There have certainly been a lot of therapeutics developed in recent years – rightfully so – but for patients to access therapeutics, they first need technology to define exactly what their needs are; something which can only be done through correct diagnosis. Diagnostics has been somewhat overlooked but that does not mean that it cannot be improved; I believe that with the right approach, diagnostics companies can be very interesting, especially in those areas where there is a shortage of certain medical professionals, such as neuro-ophthalmology. With the rising demand of an ageing population and a shortage of professionals, technology can step in and fill the gaps in both diagnostics and therapeutics.

Big Pharma will be a driving force behind this shift. Due to the substantial amounts of capital that exists there, they can gain wider acceptance of the importance of diagnostics than diagnostics companies alone can. In our case, Big Pharma is increasingly interested in eye movement perimetry, so there are multiple opportunities for collaboration and growth.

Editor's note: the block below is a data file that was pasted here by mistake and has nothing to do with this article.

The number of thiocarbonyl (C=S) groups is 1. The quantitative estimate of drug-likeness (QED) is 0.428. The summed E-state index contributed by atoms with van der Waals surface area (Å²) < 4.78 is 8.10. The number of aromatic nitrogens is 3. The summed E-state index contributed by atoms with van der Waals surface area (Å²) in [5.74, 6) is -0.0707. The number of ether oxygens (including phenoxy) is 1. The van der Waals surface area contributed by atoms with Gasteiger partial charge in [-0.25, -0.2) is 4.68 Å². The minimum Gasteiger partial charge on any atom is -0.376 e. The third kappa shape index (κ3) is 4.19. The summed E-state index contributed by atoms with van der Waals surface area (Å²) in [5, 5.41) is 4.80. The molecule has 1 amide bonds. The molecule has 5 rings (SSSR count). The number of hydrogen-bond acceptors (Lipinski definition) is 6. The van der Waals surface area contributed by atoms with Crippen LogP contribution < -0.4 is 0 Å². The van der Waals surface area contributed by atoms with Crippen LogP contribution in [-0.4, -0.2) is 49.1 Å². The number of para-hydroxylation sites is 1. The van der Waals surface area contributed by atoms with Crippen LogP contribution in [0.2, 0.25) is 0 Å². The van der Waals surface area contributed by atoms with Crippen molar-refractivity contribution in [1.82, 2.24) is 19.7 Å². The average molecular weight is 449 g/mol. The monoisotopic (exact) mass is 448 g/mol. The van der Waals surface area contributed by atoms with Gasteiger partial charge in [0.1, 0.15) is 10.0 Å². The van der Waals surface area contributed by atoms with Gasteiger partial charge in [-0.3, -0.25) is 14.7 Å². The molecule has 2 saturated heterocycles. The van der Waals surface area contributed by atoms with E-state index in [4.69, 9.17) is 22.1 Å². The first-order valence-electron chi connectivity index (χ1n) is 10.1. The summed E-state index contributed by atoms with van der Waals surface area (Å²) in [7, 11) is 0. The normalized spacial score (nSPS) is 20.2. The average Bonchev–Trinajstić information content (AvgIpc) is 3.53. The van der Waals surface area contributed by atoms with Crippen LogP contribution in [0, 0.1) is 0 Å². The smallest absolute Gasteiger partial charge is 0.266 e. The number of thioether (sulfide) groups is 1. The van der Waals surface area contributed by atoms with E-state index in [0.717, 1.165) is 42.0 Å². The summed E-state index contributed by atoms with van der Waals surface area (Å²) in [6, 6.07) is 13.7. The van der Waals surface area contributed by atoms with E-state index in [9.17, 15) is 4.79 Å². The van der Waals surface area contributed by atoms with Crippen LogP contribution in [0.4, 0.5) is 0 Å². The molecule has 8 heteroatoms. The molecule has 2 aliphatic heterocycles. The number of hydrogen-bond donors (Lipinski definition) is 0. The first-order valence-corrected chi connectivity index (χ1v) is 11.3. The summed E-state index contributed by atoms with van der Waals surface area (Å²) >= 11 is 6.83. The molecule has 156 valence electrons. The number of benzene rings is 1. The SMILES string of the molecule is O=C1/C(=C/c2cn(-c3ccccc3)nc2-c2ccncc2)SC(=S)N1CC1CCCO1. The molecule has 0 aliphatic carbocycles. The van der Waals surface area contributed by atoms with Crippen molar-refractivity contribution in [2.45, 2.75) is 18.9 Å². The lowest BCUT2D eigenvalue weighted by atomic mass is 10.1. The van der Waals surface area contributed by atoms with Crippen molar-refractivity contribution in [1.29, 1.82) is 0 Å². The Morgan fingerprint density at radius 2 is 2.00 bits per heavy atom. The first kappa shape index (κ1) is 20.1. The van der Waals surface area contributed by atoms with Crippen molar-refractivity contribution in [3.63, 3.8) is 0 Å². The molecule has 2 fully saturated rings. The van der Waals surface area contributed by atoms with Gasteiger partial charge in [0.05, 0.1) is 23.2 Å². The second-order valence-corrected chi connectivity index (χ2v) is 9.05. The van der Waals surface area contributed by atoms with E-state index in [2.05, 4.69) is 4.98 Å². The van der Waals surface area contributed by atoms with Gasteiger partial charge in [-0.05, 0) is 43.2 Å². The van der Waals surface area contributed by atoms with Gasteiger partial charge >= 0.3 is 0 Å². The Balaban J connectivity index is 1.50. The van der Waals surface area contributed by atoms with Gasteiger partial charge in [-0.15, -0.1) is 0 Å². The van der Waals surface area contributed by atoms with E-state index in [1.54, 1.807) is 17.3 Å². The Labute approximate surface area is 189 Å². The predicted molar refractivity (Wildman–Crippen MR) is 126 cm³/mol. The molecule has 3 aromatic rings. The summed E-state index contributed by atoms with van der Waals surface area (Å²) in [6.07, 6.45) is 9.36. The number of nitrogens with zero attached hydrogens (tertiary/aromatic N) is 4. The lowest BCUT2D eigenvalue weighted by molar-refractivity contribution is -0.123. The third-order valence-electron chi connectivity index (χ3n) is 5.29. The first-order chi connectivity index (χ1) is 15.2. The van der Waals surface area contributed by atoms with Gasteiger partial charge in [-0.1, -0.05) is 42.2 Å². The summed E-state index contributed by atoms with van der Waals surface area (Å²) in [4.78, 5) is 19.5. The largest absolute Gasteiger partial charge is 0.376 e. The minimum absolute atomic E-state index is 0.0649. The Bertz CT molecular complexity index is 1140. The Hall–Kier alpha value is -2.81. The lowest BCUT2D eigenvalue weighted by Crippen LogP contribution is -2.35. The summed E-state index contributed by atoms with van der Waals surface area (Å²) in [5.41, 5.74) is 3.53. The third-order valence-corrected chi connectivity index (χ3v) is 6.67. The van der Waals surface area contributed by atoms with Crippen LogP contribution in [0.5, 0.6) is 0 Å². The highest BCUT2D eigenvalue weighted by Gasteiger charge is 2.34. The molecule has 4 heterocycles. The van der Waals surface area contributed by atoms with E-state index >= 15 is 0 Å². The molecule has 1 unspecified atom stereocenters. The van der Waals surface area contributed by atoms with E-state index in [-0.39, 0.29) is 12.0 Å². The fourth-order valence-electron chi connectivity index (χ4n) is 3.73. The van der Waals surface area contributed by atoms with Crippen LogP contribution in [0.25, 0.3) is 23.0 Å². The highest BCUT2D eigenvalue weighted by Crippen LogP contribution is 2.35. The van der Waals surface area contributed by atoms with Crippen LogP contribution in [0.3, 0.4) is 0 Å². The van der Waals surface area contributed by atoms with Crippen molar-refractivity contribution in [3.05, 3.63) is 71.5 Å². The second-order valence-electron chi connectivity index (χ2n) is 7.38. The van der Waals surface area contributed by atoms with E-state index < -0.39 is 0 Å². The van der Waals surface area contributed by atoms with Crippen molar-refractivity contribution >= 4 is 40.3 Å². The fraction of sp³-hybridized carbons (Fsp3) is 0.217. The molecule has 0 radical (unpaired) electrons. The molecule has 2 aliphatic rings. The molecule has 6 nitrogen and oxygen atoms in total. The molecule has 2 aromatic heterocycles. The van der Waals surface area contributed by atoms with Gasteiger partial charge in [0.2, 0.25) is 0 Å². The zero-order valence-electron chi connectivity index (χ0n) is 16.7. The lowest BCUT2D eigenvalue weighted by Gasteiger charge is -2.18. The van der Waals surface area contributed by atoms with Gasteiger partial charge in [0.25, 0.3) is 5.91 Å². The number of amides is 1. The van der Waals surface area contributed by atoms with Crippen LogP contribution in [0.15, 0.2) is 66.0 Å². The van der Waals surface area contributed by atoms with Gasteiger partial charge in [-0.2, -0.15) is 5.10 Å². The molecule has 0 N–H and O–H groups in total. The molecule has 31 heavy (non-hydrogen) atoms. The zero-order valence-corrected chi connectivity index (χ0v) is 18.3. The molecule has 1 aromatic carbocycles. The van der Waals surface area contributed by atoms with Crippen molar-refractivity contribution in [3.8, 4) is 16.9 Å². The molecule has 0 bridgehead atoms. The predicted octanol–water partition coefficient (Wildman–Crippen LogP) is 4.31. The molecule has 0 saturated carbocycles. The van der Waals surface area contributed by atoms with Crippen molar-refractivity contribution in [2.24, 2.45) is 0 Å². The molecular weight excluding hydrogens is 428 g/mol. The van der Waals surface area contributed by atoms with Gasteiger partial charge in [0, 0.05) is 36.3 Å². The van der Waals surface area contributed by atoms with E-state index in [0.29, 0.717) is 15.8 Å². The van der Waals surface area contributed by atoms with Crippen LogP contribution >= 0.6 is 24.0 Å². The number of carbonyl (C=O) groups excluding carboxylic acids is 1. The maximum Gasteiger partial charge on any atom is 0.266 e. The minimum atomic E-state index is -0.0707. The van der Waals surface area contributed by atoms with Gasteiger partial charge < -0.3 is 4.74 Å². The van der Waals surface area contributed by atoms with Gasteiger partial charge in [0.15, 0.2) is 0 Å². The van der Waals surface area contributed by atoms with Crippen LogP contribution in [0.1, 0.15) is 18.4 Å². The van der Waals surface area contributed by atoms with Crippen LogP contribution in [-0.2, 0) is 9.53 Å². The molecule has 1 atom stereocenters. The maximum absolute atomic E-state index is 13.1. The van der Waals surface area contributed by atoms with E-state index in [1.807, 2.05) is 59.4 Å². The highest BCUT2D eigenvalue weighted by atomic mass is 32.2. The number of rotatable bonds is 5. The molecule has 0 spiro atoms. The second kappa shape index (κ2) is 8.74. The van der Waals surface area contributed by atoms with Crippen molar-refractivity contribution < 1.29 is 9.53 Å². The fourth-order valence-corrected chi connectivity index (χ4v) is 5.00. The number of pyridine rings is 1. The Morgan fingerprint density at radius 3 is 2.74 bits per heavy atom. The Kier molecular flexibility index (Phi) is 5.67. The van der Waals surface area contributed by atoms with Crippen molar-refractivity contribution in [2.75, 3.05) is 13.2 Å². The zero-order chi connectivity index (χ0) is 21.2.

What is the potential for Bulbitech in terms of partnerships with Big Pharma companies focusing on ophthalmology treatments?

There is a lot of potential. For instance, research shows that some early stage drugs against Alzheimer’s or Parkinson’s have a positive or negative effect on eye movement, which our device is more than capable of detecting. Diagnostics companies like ours have a huge opportunity to partner up with pharma companies developing such drugs for both the eye and the brain. Our focus tends to be more on the physiological side of the eye and the processes that occur when a person interprets data or sees lights, which affect eye movements.

The Norwegian National Health and Hospital plan 2020-2023 contains a big focus on the digitalisation of healthcare and hospitals; what kind of opportunity does it present for Bulbitech?